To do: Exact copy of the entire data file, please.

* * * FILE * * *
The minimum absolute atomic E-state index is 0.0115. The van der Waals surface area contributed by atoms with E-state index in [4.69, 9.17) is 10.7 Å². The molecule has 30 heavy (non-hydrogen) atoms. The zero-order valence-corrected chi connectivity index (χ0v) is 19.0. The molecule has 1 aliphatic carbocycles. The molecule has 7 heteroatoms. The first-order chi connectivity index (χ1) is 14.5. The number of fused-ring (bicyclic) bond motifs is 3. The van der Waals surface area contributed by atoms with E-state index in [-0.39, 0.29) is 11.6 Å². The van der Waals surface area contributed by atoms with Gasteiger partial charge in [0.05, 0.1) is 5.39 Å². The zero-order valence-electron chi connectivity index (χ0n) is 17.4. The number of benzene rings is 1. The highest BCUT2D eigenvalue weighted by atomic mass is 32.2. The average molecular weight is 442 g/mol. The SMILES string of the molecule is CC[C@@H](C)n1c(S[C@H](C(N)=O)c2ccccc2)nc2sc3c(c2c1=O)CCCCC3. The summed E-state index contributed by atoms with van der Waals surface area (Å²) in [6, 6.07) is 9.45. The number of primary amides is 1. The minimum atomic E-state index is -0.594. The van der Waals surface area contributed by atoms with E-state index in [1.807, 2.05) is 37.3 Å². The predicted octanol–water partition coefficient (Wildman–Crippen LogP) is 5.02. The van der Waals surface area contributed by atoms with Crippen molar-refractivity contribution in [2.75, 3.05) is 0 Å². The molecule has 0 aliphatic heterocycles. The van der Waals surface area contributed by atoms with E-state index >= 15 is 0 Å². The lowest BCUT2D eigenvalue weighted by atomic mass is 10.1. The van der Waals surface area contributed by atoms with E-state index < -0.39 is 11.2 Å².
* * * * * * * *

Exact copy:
The minimum absolute atomic E-state index is 0.0115. The van der Waals surface area contributed by atoms with E-state index in [4.69, 9.17) is 10.7 Å². The molecule has 30 heavy (non-hydrogen) atoms. The zero-order valence-corrected chi connectivity index (χ0v) is 19.0. The molecule has 1 aliphatic carbocycles. The molecule has 7 heteroatoms. The first-order chi connectivity index (χ1) is 14.5. The number of fused-ring (bicyclic) bond motifs is 3. The van der Waals surface area contributed by atoms with E-state index in [-0.39, 0.29) is 11.6 Å². The van der Waals surface area contributed by atoms with Gasteiger partial charge in [0.05, 0.1) is 5.39 Å². The zero-order valence-electron chi connectivity index (χ0n) is 17.4. The number of benzene rings is 1. The highest BCUT2D eigenvalue weighted by atomic mass is 32.2. The average molecular weight is 442 g/mol. The SMILES string of the molecule is CC[C@@H](C)n1c(S[C@H](C(N)=O)c2ccccc2)nc2sc3c(c2c1=O)CCCCC3. The summed E-state index contributed by atoms with van der Waals surface area (Å²) in [6, 6.07) is 9.45. The number of primary amides is 1. The minimum atomic E-state index is -0.594. The van der Waals surface area contributed by atoms with E-state index in [1.807, 2.05) is 37.3 Å². The predicted octanol–water partition coefficient (Wildman–Crippen LogP) is 5.02. The van der Waals surface area contributed by atoms with Crippen molar-refractivity contribution in [2.75, 3.05) is 0 Å². The molecule has 0 aliphatic heterocycles. The van der Waals surface area contributed by atoms with E-state index >= 15 is 0 Å². The lowest BCUT2D eigenvalue weighted by atomic mass is 10.1. The van der Waals surface area contributed by atoms with E-state index < -0.39 is 11.2 Å².